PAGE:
Sunday, November 7, 2010

On my book pile

I've been busy busy reading lately. I've recently finished two more books on wartime propaganda so am quite keen to catch up on some films, something I've had a break from of late. Films and the Second World War by Richard Manvell is more of a filmography than an analysis but does allow you to get a small glimpse of propaganda films outside of Britain and the US. For instance, Japanese film makers didn't require a happy ending, in fact, the worse the better. Giving your all for lord and master was the goal. To do so at the cost of intense personal suffering just made it all the better. Russian propaganda was fueled by a vicious hatred of the Germans. They weren't discrete about showing the suffering of the Russian people at the hands of the Nazis and frequently showed close ups of dead and maimed bodies, most unlike the restrained British. An amusing contrast of propaganda styles is revealed through the frustrated and bewildered response of an official in the US: I can't find the exact quote but it's along the lines of - stop sending us films of British folks grinning and bearing it, stop sending us films of British folk singing amidst the bombed ruins of London, get out there and sock it to the Germans! What worked wonders for British morale simply confused the Americans.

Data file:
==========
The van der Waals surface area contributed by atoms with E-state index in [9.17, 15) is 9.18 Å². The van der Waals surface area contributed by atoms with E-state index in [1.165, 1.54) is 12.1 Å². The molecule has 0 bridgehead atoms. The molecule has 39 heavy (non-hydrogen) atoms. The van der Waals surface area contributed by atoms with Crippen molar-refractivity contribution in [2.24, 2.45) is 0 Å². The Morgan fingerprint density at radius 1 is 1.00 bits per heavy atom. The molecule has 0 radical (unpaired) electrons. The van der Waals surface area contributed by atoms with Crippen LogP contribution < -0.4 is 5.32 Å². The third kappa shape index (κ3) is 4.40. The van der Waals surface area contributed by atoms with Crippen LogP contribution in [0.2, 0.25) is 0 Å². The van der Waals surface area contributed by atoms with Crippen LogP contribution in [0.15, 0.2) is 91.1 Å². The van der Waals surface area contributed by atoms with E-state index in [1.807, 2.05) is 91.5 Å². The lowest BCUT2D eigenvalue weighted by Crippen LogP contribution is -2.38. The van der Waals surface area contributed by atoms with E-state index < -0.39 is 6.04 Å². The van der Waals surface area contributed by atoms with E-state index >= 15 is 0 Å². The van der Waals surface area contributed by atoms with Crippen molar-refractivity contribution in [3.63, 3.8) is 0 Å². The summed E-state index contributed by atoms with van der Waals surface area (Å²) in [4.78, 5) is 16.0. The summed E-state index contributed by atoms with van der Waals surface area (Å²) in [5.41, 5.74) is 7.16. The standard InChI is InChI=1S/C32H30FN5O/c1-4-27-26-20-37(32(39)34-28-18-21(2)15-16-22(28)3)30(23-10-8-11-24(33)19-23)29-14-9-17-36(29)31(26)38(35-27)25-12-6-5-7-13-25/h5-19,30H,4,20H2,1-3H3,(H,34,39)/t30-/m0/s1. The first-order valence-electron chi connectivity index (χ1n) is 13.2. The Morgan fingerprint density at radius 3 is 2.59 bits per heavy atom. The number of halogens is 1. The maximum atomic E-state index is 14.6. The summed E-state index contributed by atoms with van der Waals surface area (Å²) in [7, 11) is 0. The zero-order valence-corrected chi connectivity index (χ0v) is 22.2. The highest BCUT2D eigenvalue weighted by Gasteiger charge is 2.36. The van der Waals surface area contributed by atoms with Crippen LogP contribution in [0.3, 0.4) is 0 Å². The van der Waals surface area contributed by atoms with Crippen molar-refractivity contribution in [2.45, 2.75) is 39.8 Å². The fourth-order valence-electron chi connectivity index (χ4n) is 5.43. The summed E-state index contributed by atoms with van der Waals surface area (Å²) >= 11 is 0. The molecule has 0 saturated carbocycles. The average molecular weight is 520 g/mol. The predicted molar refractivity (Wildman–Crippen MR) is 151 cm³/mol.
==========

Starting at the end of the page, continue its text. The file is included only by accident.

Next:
I followed this up with a book on Nazi propaganda films and that was an extremely tough read. Written by a very angry German scholar there is much editorializing. It quotes heavily from Nazi press books released with the films and the reading of them is turgid - overblown, hyperbolic and mangled prose that simply makes no sense at all. I was glad to be done with it. More so when it concluded it with an account of all the formerly enthusiastic German actors and directors who claimed, despite overwhelming evidence to the contrary, that they were forced into collaborating.

Recently my young man asked me about the worst year of the war and I had to confess that my actual knowledge of the war beyond the home front and a smattering of SOE adventures was pretty thin. So I snapped up a book by Richard Overy on the events leading up to the war, called 1939 or something. I then attempted a military history of Dunkirk - Major General Julian Thompson's Dunkirk: Retreat to Victory - but didn't get very far. Turns out I'm not very interested on the accounts of individual regiments and lists detailing what arms they were equipped with. From what I read I did get a rather dim view of the French - though I think the author was a bit rough on the Belgians. It's bit like criticizing Tasmania if it gets invaded, it's not really in a position to do much is it?

Things got much better with Dambusters by Max Arthur. It's a brilliant oral history and leaves you wondering how anyone made it through the war alive. An absolute cracker and of personal interest as Kim's father had been invited to take part in the famous raid. It's also very well balanced by oral accounts of the German villagers who survived the attack. I then got back onto familiar ground with the story of an SOE operative, Denis Rake. Which I rather enjoyed, even though he was a bit of a fibber, and think it will take me down a new path - stories of the French Resistance.

So that was this week's reading. I've got some great source documents about cooking during the war that I'm keen to share with you soon.

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